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Effia Tenge writes: We can end militias but…

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“Injustice anywhere is a threat to justice everywhere. We are caught in an inescapable network of mutuality, tied in a single garment of destiny. Whatever affects one directly, affects all indirectly.” -Martin Luther King Jr.

Apart from the fact that this is one of my favourite quotes, the government has come under severe pressure to as a matter of urgency disband all identifiable militias springing up in the political circles of the country and if possible, make the forming of militias unattractive for its members, recruiters and sponsors.

This indicates that there is a general realization of an imminent threat posed by vigilantism to the security architecture of the state.

In the month of February this year, the Police identified not less than 10 vigilante groups associated with political parties, mostly the National Democratic Congress (NDC), the main opposition party and the New Patriotic Party (NPP), the incumbent party in government.

The Head of Faculty of Academic Affairs and Research at Kofi Anan International Peacekeeping Training Center (KAIPTC), Dr. Kwesi Aning, in his evidence before the Commission also identified 24 of these groups.

We refer to them as political vigilantes until other names such as private militias and warlordism emerged from the ongoing Ayawaso West Wuogon (AWW) Commission of inquiry, which I believe equally describes these groupings perfectly.

However, legislation in place will be well appreciated in providing a common terminology to describe the unlawful existence of these unions.

For the first time and for some reasons, I sense an end to this bane by the kind of passionate determination and firm declarations by leading personalities and institutions such as the President, the Inspector-General of Police (IGP), the National Commission for Civic Education (NCCE), the academia, political activists, civil society groups, religious bodies and certainly the media as the drive.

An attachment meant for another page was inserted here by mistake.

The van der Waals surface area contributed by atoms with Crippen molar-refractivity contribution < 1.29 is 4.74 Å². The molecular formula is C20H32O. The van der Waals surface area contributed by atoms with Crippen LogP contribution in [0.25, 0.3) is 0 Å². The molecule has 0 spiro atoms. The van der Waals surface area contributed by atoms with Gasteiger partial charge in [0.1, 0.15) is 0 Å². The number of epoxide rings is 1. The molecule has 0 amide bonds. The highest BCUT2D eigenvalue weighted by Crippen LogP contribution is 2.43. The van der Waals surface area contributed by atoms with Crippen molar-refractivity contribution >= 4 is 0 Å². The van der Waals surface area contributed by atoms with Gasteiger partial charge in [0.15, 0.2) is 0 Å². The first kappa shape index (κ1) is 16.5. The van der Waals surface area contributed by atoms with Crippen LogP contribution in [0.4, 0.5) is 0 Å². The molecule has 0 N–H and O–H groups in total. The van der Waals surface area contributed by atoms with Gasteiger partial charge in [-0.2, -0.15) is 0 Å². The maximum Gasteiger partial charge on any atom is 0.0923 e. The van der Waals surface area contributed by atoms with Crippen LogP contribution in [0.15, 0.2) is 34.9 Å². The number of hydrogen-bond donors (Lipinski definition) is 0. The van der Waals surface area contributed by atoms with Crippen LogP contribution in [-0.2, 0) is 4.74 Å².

This, to some extent, supports the adage that in every negativity, there is an element of positivism. Frantic efforts in ending this nuisance have been witnessed after the AWW violence.

First was the setting up of a Commission of Inquiry with eminent composition. As usual, some people initially criticized its membership, however, with barely three weeks gone many are appreciating the wisdom behind its set up.

If your guess is good as mine, many are in high expectation for the final report and, of course, its recommendations to shape our security sector.

Secondly, it was the let’s “mobilize to demobilize” call by the President during his state of the nation’s address which has been welcomed.

If this is anything to go by, these unlawful groups were formed, empowered and resourced within political parties and it will not be out of place for these same parental shields to meet and decide on ways to disperse or annul the same power that created them.

I salute our President for this move.

Thirdly, the absolute withdrawal of all forms of internal security detail from the recent NDC presidential primaries and entrusting the Police with all security arrangements needed for the polls is also commendable.

Let me state that, the power of the Police is derived from the Constitution, but its strength comes from the public.

Whenever the Police have the backing of the public, its high performance is naturally at its best.

Going forward, one of the achievements the people of Ghana wish to see from the Commission is the total disbandment of all vigilante groups associated with political actors in words and deeds.

However, I don’t think disbanding these groups alone is enough to safeguard the security of citizens.

Apart from disbanding and criminalizing the menace, these militia groups I believe have acquired some level of skills and training that better places them to serve the interest of their masters creditably.

They may even have secrets that strengthen their allegiance to their political chiefs and vice versa.

Again, the groups have lived and fed their families on this same loyalty rewards irrespective of the amount they earned. Disbandment will mean cutting off one’s livelihood or support networks, which may be difficult, but not impossible.

If they have to survive like we are all doing, then I suggest they are all identified, disarmed if necessary, profiled, and skills acquired over the years be channeled into other areas that will benefit society. Ignoring these processes beyond disbandment is as good as equipping them to operate under their political actors.

If in the past they could easily be identified under a political master when critical, can we imagine the potential danger if they operate on their own with vicious ambitions as the driving force.

They must be helped to integrate socially and economically into the society, so that they can become active in the development processes of the country.

The disbandment may be our priority now, but we must ensure that they do not re-unite on the basis of commonality against the state.

Well, since the time is always right to do what is right, as orated by Martin Lutter King, the citizenry in the same vein must continue to speak out and support campaigns against vigilantism.

They must be disbanded, disarmed, integrated into the society by giving them credible alternative means of livelihood and monitored carefully.

 

Columnist: Effia Tenge

The writer is the Public Relations Officer of the Accra Regional Police Command.

Writer’s email: effiatenge@yahoo.com

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